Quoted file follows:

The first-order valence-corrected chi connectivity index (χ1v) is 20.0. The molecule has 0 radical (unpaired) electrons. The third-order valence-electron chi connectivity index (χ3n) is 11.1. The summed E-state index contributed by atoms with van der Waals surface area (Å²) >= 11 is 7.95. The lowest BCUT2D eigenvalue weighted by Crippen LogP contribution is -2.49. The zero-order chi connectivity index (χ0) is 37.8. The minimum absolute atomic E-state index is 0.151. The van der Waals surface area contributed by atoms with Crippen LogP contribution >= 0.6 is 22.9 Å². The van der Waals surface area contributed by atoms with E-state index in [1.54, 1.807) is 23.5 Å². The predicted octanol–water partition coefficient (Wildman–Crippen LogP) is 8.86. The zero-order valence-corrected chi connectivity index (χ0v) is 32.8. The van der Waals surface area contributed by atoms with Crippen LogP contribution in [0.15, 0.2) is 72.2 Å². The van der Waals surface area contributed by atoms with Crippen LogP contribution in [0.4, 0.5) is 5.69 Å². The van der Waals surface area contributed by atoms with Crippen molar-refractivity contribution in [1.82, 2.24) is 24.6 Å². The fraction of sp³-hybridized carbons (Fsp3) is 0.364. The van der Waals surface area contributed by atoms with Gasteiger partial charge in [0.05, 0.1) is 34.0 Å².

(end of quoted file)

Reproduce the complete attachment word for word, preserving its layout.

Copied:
The first-order valence-corrected chi connectivity index (χ1v) is 20.0. The molecule has 0 radical (unpaired) electrons. The third-order valence-electron chi connectivity index (χ3n) is 11.1. The summed E-state index contributed by atoms with van der Waals surface area (Å²) >= 11 is 7.95. The lowest BCUT2D eigenvalue weighted by Crippen LogP contribution is -2.49. The zero-order chi connectivity index (χ0) is 37.8. The minimum absolute atomic E-state index is 0.151. The van der Waals surface area contributed by atoms with Crippen LogP contribution >= 0.6 is 22.9 Å². The van der Waals surface area contributed by atoms with E-state index in [1.54, 1.807) is 23.5 Å². The predicted octanol–water partition coefficient (Wildman–Crippen LogP) is 8.86. The zero-order valence-corrected chi connectivity index (χ0v) is 32.8. The van der Waals surface area contributed by atoms with Crippen LogP contribution in [0.15, 0.2) is 72.2 Å². The van der Waals surface area contributed by atoms with Crippen LogP contribution in [0.4, 0.5) is 5.69 Å². The van der Waals surface area contributed by atoms with Crippen molar-refractivity contribution in [1.82, 2.24) is 24.6 Å². The fraction of sp³-hybridized carbons (Fsp3) is 0.364. The van der Waals surface area contributed by atoms with Gasteiger partial charge in [0.05, 0.1) is 34.0 Å².